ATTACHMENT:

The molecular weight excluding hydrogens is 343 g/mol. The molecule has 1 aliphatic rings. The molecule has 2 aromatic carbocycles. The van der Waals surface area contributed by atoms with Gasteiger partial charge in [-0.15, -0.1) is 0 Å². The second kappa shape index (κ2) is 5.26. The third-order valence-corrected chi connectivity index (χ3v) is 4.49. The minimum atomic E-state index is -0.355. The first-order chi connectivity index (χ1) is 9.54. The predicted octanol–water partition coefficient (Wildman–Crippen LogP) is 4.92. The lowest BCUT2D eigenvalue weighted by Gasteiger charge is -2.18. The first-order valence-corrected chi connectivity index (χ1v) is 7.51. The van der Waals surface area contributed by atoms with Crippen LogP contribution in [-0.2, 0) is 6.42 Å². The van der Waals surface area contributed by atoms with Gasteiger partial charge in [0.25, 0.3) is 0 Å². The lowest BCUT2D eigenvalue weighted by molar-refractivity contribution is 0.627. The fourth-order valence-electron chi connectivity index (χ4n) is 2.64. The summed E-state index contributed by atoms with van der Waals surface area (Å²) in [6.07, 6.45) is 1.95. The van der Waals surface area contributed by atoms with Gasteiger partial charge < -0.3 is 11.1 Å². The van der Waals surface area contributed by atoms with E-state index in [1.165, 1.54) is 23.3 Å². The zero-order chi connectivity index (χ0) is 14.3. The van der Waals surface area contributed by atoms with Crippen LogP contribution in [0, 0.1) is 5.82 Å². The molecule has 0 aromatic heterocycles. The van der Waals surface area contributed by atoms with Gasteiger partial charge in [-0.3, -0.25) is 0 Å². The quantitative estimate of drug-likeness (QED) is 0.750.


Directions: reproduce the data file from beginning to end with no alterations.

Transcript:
The molecular weight excluding hydrogens is 343 g/mol. The molecule has 1 aliphatic rings. The molecule has 2 aromatic carbocycles. The van der Waals surface area contributed by atoms with Gasteiger partial charge in [-0.15, -0.1) is 0 Å². The second kappa shape index (κ2) is 5.26. The third-order valence-corrected chi connectivity index (χ3v) is 4.49. The minimum atomic E-state index is -0.355. The first-order chi connectivity index (χ1) is 9.54. The predicted octanol–water partition coefficient (Wildman–Crippen LogP) is 4.92. The lowest BCUT2D eigenvalue weighted by Gasteiger charge is -2.18. The first-order valence-corrected chi connectivity index (χ1v) is 7.51. The van der Waals surface area contributed by atoms with Crippen LogP contribution in [-0.2, 0) is 6.42 Å². The van der Waals surface area contributed by atoms with Gasteiger partial charge in [0.25, 0.3) is 0 Å². The lowest BCUT2D eigenvalue weighted by molar-refractivity contribution is 0.627. The fourth-order valence-electron chi connectivity index (χ4n) is 2.64. The summed E-state index contributed by atoms with van der Waals surface area (Å²) in [6.07, 6.45) is 1.95. The van der Waals surface area contributed by atoms with Gasteiger partial charge < -0.3 is 11.1 Å². The van der Waals surface area contributed by atoms with E-state index in [1.165, 1.54) is 23.3 Å². The zero-order chi connectivity index (χ0) is 14.3. The van der Waals surface area contributed by atoms with Crippen LogP contribution in [0, 0.1) is 5.82 Å². The molecule has 0 aromatic heterocycles. The van der Waals surface area contributed by atoms with Gasteiger partial charge in [-0.3, -0.25) is 0 Å². The quantitative estimate of drug-likeness (QED) is 0.750.